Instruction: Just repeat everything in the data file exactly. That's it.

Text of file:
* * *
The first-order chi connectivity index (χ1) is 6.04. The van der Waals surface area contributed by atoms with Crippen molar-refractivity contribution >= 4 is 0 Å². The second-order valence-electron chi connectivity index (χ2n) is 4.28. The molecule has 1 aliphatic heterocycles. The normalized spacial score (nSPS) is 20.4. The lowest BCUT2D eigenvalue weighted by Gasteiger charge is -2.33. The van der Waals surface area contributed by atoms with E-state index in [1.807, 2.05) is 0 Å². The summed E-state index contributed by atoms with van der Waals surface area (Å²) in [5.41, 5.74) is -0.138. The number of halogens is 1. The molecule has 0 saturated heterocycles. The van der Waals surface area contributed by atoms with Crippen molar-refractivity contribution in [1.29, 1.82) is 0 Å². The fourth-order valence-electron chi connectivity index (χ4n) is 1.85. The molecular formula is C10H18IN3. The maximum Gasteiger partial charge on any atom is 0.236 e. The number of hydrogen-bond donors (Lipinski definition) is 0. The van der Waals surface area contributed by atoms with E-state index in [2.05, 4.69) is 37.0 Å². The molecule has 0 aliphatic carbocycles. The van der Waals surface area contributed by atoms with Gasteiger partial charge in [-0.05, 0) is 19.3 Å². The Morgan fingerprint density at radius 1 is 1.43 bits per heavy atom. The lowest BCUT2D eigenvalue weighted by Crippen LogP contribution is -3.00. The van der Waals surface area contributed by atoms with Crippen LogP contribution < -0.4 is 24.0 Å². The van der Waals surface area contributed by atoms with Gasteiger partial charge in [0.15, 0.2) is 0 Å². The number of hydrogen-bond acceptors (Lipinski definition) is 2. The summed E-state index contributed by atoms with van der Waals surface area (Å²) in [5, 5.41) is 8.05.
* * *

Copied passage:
The first-order chi connectivity index (χ1) is 6.04. The van der Waals surface area contributed by atoms with Crippen molar-refractivity contribution >= 4 is 0 Å². The second-order valence-electron chi connectivity index (χ2n) is 4.28. The molecule has 1 aliphatic heterocycles. The normalized spacial score (nSPS) is 20.4. The lowest BCUT2D eigenvalue weighted by Gasteiger charge is -2.33. The van der Waals surface area contributed by atoms with E-state index in [1.807, 2.05) is 0 Å². The summed E-state index contributed by atoms with van der Waals surface area (Å²) in [5.41, 5.74) is -0.138. The number of halogens is 1. The molecule has 0 saturated heterocycles. The van der Waals surface area contributed by atoms with Crippen molar-refractivity contribution in [1.29, 1.82) is 0 Å². The fourth-order valence-electron chi connectivity index (χ4n) is 1.85. The molecular formula is C10H18IN3. The maximum Gasteiger partial charge on any atom is 0.236 e. The number of hydrogen-bond donors (Lipinski definition) is 0. The van der Waals surface area contributed by atoms with E-state index in [2.05, 4.69) is 37.0 Å². The molecule has 0 aliphatic carbocycles. The van der Waals surface area contributed by atoms with Gasteiger partial charge in [-0.05, 0) is 19.3 Å². The Morgan fingerprint density at radius 1 is 1.43 bits per heavy atom. The lowest BCUT2D eigenvalue weighted by Crippen LogP contribution is -3.00. The van der Waals surface area contributed by atoms with Crippen LogP contribution < -0.4 is 24.0 Å². The van der Waals surface area contributed by atoms with Gasteiger partial charge in [0.15, 0.2) is 0 Å². The number of hydrogen-bond acceptors (Lipinski definition) is 2. The summed E-state index contributed by atoms with van der Waals surface area (Å²) in [5, 5.41) is 8.05.